British sporting celebrities from both football and rugby are investing in cannabis. Footballing superstar David Beckham bagged a tasty £4.5 million paper profit last week from his investment in cannabis company Cellular Goods after it made an impressive start to life as a public company.
Beckham, who acquired a 5% stake in the company at 1p-a-share for a total investment of just £250,000. By the end of the company’s first day of stock market trading last Friday, the shares were trading at 19p. The 280% growth in the Cellular Goods share price saw the value of Beckham’s stake hit £4.75 million.
The company itself, which still only employs 8 people full time and doesn’t even have an office, is now worth around £100 million. The company’s business is importing cannabinoids grown in labs in California which are then used to make CBD-infused face masks and roll-on sports gels. However, it hasn’t actually yet started operations and its products are not expected to be available until the autumn.
Cellular doesn’t even have its own manufacturing facilities, with production to be outsourced to a Somerset-based company with Cellular only directly responsible for branding and marketing of the products.
The use of synthetic cannabinoids which contain absolutely no THC, the active component in cannabis associated with the drug’s high, allows Cellular to avoid the kind of regulatory issues it would otherwise have faced with cannabis-based products. A quality also reportedly key to attracting Beckham as an investor.
And rugby also has its stars active in legal cannabis investment. When a group of business leaders and cross-party politicians recently published a letter urging the government to appoint a “cannabis tsar” to lead reforms designed to help the UK become Europe’s leader in the medical cannabis industry it was signed by international rugby players George Kruis and Dominic Day.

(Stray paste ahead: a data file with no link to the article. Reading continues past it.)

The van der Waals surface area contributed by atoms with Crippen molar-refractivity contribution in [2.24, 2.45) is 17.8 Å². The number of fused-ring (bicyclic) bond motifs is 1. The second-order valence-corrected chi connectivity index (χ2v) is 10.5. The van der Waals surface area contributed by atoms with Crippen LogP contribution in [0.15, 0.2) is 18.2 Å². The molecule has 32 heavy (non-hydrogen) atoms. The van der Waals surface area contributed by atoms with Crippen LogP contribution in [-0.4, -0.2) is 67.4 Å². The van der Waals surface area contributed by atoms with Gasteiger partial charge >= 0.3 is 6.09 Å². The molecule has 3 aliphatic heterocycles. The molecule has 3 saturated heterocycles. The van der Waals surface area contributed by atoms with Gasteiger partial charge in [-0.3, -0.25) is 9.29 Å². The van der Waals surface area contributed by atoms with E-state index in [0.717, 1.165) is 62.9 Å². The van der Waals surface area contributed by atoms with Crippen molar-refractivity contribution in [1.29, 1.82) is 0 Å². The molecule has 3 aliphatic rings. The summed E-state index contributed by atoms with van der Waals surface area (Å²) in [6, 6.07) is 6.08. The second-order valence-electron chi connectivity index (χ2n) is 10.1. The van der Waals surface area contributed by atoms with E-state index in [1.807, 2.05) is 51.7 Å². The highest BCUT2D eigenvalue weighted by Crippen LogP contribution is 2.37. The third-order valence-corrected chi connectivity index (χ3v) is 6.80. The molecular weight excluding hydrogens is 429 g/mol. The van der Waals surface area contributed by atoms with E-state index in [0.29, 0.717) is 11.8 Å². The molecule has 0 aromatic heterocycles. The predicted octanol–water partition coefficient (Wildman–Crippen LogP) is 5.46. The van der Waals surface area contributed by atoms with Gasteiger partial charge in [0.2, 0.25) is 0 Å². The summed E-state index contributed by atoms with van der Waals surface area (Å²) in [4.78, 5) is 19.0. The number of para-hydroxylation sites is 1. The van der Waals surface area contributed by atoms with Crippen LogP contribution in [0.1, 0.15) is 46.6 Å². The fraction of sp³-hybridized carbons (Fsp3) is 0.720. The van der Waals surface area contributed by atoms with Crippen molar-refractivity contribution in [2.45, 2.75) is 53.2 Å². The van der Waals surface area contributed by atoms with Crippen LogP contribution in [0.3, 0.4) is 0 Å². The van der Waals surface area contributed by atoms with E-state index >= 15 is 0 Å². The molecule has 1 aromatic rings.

Kruis and Day’s involvement stems from the fact the pair have their own medical cannabis company selling CBD products online. The letter read that Britain:
“…has to seize the chance to be the leading country and secure the jobs and [tax] revenue” from the industry. “If not, another European country undoubtedly will. To this end, we are calling for a cannabis tsar or government body to be created to oversee the expansion of the industry in this country.”
Internationally, the legal cannabis market is expected to grow to a value of £50 billion over the next five years. Conservative estimates expect the market in Europe to be worth around £2.5 billion within the next 3 to 4 years.
The first medicinal cannabis companies to list on the London Stock exchange did so in February. Both, MGC Pharma and Kanabo, saw strong interest from investors with the latter’s valuation at one stage up by 800%.